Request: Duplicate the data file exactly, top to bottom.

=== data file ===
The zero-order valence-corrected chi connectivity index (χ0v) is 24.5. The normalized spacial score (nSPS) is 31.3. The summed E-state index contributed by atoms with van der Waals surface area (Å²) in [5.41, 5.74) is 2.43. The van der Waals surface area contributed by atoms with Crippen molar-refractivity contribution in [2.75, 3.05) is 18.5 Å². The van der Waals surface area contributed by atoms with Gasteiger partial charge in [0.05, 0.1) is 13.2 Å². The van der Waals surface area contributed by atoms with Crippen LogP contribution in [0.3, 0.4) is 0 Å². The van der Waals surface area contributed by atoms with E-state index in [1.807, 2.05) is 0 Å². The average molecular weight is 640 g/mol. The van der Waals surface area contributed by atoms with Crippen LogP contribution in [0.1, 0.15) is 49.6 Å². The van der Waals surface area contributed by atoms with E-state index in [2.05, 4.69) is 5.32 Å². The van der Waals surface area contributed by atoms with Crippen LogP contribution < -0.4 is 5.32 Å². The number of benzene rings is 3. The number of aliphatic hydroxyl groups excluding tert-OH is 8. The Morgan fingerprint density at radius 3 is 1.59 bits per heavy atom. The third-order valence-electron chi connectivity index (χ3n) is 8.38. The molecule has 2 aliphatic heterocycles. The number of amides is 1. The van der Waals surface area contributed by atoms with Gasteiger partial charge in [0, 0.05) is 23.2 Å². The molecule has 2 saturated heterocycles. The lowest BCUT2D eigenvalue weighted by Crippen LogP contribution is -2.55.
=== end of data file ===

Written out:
The zero-order valence-corrected chi connectivity index (χ0v) is 24.5. The normalized spacial score (nSPS) is 31.3. The summed E-state index contributed by atoms with van der Waals surface area (Å²) in [5.41, 5.74) is 2.43. The van der Waals surface area contributed by atoms with Crippen molar-refractivity contribution in [2.75, 3.05) is 18.5 Å². The van der Waals surface area contributed by atoms with Gasteiger partial charge in [0.05, 0.1) is 13.2 Å². The van der Waals surface area contributed by atoms with Crippen LogP contribution in [0.3, 0.4) is 0 Å². The van der Waals surface area contributed by atoms with E-state index in [1.807, 2.05) is 0 Å². The average molecular weight is 640 g/mol. The van der Waals surface area contributed by atoms with Crippen LogP contribution in [0.1, 0.15) is 49.6 Å². The van der Waals surface area contributed by atoms with E-state index in [2.05, 4.69) is 5.32 Å². The van der Waals surface area contributed by atoms with Crippen LogP contribution < -0.4 is 5.32 Å². The number of benzene rings is 3. The number of aliphatic hydroxyl groups excluding tert-OH is 8. The Morgan fingerprint density at radius 3 is 1.59 bits per heavy atom. The third-order valence-electron chi connectivity index (χ3n) is 8.38. The molecule has 2 aliphatic heterocycles. The number of amides is 1. The van der Waals surface area contributed by atoms with Gasteiger partial charge in [0, 0.05) is 23.2 Å². The molecule has 2 saturated heterocycles. The lowest BCUT2D eigenvalue weighted by Crippen LogP contribution is -2.55.